A number of policy groups, including the Center for American Progress, suggest climate trade restrictions should be policy “tools of last resort.” Instead they suggest engaging countries in multilateral or bilateral climate agreements. A 2008 World Bank report notes that many climate measures focus on production methods and processes (PDF), which it suggests could be crucial to finding a regime that can pass WTO muster. The WTO recently upheld a U.S. ban on imported shrimp trawled without protective measures for sea turtles. In that ruling, the WTO noted that the disputants were all signatories of the same endangered species treaty. Such reasoning, the report says, could be applied to climate and trade policy clashes between nations.

A carbon intensity tax could be placed on oil using products.


Carbon Tariffs?,,,,
What’s next a carbon currency?
http://online.wsj.com/article/SB1237...googlenews_wsj
  • MARCH 18, 2009 Energy Chief Says U.S. Is Open to Carbon Tariff



    By IAN TALLEY and TOM BARKLEY

    WASHINGTON -- Energy Secretary Steven Chu on Tuesday advocated adjusting trade duties as a "weapon" to protect U.S. manufacturing, just a day after one of China's top climate envoys warned of a trade war if developed countries impose tariffs on carbon-intensive imports.
    Steven Chu



    Mr. Chu, speaking before a House science panel, said establishing a carbon tariff would help "level the playing field" if other countries haven't imposed greenhouse-gas-reduction mandates similar to the one President Barack Obama plans to implement over the next couple of years. It is the first time the Obama administration has made public its view on the issue.
    "If other countries don't impose a cost on carbon, then we will be at a disadvantage...[and] we would look at considering perhaps duties that would offset that cost," Mr. Chu said.
    Li Gao, a senior Chinese negotiator from the National Development and Reform Commission, told Dow Jones Newswires Monday that a carbon tariff would be a "disaster," would prompt a trade war and wouldn't be legal under World Trade Organization agreements
    "It does not abide by the rule of [the] WTO and, secondly, it's not fair," Mr. Gao said, adding that his delegation would relate China's concerns to U.S. officials.
    Mr. Chu's comments came amid other signs of concern among U.S. trading partners about protectionist rhetoric and legislation from Washington. On Monday, Mexico announced it would put tariffs on $2.4 billion of U.S. goods in retaliation for a measure to limit the access of Mexican truckers to U.S. roads. "Buy American" provisions tied to the recent stimulus package have prompted concerns from some U.S. trading partners, and trade issues are expected to be prominent on the agenda at meetings next month among leaders of the Group of 20 leading nations.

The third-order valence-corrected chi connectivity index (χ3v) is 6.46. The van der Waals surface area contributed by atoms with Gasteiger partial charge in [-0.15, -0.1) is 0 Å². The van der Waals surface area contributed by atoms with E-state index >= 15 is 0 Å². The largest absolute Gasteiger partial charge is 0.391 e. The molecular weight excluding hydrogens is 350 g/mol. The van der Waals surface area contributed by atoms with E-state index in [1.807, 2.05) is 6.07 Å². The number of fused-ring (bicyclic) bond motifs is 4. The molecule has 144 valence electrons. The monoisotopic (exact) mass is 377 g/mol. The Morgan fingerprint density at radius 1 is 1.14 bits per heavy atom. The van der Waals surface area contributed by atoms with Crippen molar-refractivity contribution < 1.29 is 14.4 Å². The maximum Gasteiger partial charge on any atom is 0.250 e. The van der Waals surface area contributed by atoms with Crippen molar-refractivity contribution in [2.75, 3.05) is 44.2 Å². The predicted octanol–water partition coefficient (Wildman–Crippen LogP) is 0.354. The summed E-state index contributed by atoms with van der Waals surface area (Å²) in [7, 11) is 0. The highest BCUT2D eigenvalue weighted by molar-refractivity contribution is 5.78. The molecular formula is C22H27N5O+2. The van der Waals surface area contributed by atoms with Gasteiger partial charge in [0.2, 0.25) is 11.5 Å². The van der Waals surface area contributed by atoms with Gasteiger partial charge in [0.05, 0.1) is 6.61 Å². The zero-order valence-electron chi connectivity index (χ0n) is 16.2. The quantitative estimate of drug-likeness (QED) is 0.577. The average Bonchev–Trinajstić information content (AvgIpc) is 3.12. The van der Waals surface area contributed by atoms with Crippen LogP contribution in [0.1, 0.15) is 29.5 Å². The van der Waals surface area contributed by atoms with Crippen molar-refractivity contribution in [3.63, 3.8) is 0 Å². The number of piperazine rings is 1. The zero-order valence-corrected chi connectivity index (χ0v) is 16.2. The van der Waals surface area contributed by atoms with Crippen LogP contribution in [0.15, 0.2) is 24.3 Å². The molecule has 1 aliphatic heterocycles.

European Union Trade Commissioner Catherine Ashton said in an interview in Washington Tuesday that she hopes the Obama administration will give strong backing to relaunching talks on the WTO's stalled Doha round at the G-20 meeting. Ms. Ashton said U.S. support for completing a new global trade deal would boost confidence in world markets.
    The carbon tax issue is important to energy-intensive U.S. industries -- including paper, cement, fertilizer, steel and glass manufacturers -- that worry that costs imposed by climate-change laws will put them at a disadvantage to rivals in nations that aren't bound by similar requirements.
    European Union officials are considering a similar tariff, prompting some developing nations to caution that trade restrictions run the risk of retaliatory action.
    China is seeking to require importers of its carbon-intensive goods to bear the emission costs, concerned that targets such as those proposed by the U.S. would cripple the nation's growth as an industrializing nation.
    The U.S. does agree with China that an international agreement should be based on a principle of "common but differentiated responsibilities" that allows a less-stringent and longer-term flexibility for developed countries. Obama administration officials also agree that developed countries need to help to finance the technology transfer for low carbon energy and efficiency measures.
    Write to Ian Talley at ian.talley@dowjones.com and Tom Barkley at